El Chapo trial observers start to think the unthinkable – he might get off
Jury has unnerved prosecutors by asking for transcripts of ‘snitch’ witnesses
Jeffrey Lichtman, lawyer for, Joaquín “El Chapo” Guzmán’, arrives at the Brooklyn Federal Courthouse in New York on February 6th. Photograph: Brendan McDermid/Reuters
It would be a reckless gambler who would bet on acquittal for the accused Mexican drug lord, but the odds shorten with each day of indecision. This is not the slam-dunk conviction prosecutors – and most of the rest of the world – were expecting.
Defence lawyer Jeffrey Lichtman was not only treated to a bear-hug by his client in court last week, but has been busy online, citing bedazzled correspondents such as CNN’s Maria Santana, who commented in a tweet: “With humor & sarcasm, he relentlessly attacked credibility of govt’s cooperating witnesses”.
He also retweeted the New York Post’s view that: “The government prosecutors looked far less thrilled than Chapo and his team as the jurors went home for the weekend – and seem to be starting to sweat as the deliberations drag on far longer than many had expected”.
Trying to read a partially-sequestered jury’s collective mind is tricky, of course. But it is equally irresistible.
The jury has surprised observers and unnerved prosecutors by asking for transcripts of “snitch” witnesses who have turned state’s evidence in pursuit of commuted sentences for themselves.
According to the surfeit of books and films about Guzmán’s kind, the case should depend on heroic US agents doing their work to great effect. But that’s fiction: Guzmán conviction relies on testimony by his former associates, and their credibility.
And these are under jurors’ scrutiny, faced with a “mountain of evidence” – as the prosecution itself said – and a complex task: 53 boxes that must be checked “Guilty” or “Not Guilty”, “Proven” or “Not Proven”, “Yes” or “No”. The jury also needs to find Guzmán guilty on drug-smuggling counts before it can convict for the firearms or money laundering charges he’s spent months on trial for in New York’s trendier borough.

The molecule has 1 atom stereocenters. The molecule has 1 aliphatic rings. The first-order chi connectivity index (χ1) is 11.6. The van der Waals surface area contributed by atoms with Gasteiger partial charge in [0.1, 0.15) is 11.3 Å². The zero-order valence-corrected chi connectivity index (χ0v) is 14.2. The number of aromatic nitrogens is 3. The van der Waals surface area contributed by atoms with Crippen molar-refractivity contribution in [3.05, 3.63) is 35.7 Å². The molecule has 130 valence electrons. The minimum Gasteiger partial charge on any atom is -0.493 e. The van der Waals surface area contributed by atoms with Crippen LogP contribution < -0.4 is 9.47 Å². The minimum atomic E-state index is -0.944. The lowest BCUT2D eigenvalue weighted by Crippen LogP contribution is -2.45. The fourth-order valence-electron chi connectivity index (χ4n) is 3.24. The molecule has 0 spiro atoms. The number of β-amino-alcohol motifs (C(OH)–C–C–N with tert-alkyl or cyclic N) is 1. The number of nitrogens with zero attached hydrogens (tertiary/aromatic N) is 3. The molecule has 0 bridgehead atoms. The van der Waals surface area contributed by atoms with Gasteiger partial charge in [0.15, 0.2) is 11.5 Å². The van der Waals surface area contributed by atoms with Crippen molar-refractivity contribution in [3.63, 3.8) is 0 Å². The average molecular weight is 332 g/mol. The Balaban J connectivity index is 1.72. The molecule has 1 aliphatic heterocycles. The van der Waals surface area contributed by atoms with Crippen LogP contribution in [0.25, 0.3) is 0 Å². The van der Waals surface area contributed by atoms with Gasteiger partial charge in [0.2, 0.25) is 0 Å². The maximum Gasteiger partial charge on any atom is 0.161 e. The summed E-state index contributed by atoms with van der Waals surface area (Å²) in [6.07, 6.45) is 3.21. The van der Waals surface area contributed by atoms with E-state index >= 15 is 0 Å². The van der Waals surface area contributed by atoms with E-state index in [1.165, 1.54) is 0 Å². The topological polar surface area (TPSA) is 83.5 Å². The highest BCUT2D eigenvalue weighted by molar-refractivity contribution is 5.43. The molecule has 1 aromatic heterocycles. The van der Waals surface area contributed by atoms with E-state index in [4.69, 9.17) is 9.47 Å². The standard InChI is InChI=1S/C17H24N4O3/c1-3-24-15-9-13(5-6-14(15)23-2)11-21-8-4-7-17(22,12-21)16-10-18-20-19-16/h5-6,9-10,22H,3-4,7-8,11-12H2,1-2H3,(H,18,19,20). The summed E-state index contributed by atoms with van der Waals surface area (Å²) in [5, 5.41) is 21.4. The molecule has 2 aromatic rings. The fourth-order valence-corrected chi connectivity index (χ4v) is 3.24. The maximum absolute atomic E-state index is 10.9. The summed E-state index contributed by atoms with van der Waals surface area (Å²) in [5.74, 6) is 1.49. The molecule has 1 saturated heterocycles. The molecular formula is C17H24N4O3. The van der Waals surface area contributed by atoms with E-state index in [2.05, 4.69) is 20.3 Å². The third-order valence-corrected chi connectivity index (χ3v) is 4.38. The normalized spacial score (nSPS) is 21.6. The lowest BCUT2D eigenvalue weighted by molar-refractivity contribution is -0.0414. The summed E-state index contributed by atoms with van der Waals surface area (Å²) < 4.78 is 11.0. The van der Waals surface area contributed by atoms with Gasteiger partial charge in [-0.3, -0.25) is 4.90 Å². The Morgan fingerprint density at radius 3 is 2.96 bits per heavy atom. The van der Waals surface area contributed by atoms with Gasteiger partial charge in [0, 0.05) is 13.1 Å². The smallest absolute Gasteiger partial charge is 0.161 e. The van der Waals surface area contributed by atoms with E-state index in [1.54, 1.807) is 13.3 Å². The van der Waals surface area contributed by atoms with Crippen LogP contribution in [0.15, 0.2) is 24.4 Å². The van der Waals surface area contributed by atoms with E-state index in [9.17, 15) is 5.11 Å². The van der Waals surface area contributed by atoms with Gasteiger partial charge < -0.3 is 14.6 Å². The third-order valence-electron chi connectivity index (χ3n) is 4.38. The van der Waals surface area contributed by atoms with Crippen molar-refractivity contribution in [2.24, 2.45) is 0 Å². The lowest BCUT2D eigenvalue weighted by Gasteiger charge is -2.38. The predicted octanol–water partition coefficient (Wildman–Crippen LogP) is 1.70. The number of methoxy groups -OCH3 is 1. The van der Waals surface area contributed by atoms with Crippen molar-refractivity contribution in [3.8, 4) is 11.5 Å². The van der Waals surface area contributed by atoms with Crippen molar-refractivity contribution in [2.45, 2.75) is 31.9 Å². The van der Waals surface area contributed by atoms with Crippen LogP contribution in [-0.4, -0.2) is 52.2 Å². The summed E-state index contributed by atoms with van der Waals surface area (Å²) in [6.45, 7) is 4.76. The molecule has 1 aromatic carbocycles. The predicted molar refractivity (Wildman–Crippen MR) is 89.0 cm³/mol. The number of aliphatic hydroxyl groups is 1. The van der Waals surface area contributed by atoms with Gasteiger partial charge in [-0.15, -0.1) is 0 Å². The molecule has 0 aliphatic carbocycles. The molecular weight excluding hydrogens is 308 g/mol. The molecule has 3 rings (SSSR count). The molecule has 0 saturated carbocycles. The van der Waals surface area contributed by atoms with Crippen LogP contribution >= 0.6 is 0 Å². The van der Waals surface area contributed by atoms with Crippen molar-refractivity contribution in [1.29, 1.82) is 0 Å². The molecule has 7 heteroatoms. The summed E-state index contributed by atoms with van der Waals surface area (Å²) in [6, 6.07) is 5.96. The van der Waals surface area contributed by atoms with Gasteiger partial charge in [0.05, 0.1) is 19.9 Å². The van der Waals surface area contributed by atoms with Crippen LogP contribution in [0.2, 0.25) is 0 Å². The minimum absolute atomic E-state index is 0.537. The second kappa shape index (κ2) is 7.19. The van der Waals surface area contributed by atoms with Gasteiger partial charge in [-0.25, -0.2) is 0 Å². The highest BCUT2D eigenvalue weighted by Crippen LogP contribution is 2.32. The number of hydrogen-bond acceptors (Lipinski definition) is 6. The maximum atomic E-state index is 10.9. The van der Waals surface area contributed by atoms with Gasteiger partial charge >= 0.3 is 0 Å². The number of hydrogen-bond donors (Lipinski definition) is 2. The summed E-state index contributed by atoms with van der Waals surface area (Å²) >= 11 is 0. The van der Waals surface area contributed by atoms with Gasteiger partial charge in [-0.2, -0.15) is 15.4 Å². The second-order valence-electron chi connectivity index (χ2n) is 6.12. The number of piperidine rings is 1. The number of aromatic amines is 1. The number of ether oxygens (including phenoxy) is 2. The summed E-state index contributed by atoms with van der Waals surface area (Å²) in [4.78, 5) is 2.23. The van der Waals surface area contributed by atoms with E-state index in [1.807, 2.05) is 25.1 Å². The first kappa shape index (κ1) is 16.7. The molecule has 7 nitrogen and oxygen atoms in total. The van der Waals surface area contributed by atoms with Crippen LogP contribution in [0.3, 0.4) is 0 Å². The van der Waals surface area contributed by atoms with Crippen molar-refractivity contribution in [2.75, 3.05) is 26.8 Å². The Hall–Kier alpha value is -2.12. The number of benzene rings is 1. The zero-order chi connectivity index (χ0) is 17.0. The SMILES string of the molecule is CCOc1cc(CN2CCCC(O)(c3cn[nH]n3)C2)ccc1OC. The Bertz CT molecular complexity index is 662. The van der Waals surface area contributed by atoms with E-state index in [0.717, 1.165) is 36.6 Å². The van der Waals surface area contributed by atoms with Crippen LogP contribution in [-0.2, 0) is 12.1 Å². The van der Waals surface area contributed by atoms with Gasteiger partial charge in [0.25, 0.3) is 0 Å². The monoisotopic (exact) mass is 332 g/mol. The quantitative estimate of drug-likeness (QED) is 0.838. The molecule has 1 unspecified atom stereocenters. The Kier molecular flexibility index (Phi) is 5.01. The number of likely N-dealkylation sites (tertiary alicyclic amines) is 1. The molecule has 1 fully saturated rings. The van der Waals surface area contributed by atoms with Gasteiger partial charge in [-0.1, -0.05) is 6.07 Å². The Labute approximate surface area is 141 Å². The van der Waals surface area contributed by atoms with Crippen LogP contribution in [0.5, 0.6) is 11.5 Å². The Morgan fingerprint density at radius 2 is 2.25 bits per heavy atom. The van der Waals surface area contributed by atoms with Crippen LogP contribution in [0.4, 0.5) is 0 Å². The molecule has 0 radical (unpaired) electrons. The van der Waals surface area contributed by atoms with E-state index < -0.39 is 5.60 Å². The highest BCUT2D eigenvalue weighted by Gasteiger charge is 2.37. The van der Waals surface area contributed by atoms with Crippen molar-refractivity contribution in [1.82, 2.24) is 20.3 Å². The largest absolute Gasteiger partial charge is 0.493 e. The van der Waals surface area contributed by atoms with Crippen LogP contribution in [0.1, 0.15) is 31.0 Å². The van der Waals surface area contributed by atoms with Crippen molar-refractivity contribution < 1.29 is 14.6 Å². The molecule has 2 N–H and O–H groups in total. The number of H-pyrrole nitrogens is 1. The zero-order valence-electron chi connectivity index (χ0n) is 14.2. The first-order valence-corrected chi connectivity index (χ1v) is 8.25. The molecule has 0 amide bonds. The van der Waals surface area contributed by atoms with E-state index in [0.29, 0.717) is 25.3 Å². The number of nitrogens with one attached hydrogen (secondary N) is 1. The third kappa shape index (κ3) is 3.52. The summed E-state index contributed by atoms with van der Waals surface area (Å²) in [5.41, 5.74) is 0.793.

Or maybe because they don’t believe the snitches: one must recall how Lichtman achieved the acquittal, in 2005, of John Gotti Junior, heir to the Gambino clan of his namesake father, convicted in this court in 1992.
The 2005 jury was deadlocked, unable to agree on the veracity of snitch witness Michael “Mickey Scars” DiLeonardo. Lichtman had used similar language in that trial, calling any case dependent on Mickey Scars “a limping wreck”.
One juror in that trial told the New York Times that the jury’s debate “was exhausting … Have you ever tried to get three people to agree on anything? Try 12”.
But that trial was a maquette for the huge sculpture of this one, Lichtman trying to achieve that same “reasonable doubt” on a grand scale.
The Guzmán jury first summoned evidence from Jorge and Alex Cifuentes Villa. Jorge was leader of the Valle del Norte Cartel which furnished Guzmán for decades. Maybe jurors wanted another look at the plethora of deals they cut together, or a phone call Cifuentes set up between El Chapo and comrades from Las Farc Marxist guerrillas.
Or perhaps it was Cifuentes’s career of deception that interests them, not wanting to be conned by the man who, by his own admission, faked a diploma and created a reserve of several million hectares “for indigenous people” – admitting in court that it had not after all been for such “noble motives”.
Maybe jurors want to glean what kind of deals these witnesses are on: how Cifuentes was able to place a 15-minute phone call from a cell here in Brooklyn to brother Alex, jailed in Colombia. After he was found out, Cifuentes continued to pass messages to Alex through a lawyer on his visitor list, Fernanda Hernández.
“And no one stopped you for two years, did they?” asked Lichtman. “No sir,” replied Cifuentes.
Brother Alex’s testimony was also recalled: including that on a $100 million bribe paid by Guzmán to then incoming president Enrique Peño Nieto in 2012 (a claim the now former president has denied).
Jurors also wanted to review testimony from Juan Carlos “Chupeta” Ramirez Abadia – alias “The Lollipop”. Maybe they want to look again at Chupeta’s account of young Guzmán pledging to move more cocaine faster than anyone else, how the pair discussed their networks of corrupted authorities, or Chupeta’s brazen accounts of his own violence.
If Guzmán were to be acquitted, he does not get to walk. The federal prosecutors in the New York Eastern District constitute but one place wherein an indictment awaited El Chapo when he was extradited from Mexico to the US early in 2017. He also faces multiple charges in Illinois, California, Texas and Florida. But in no place can he face “Double Jeopardy” – he cannot be tried twice on the same evidence.
Which may be why we did not see a full array of the “co-operating witnesses” available to the government in New York. For instance, still available for testimony is Damaso López Nuñez, known as El Licenciado for his law degree – a former police officer and politician believed to be behind an attack on Guzmán’s mother and the kidnap of two of his sons.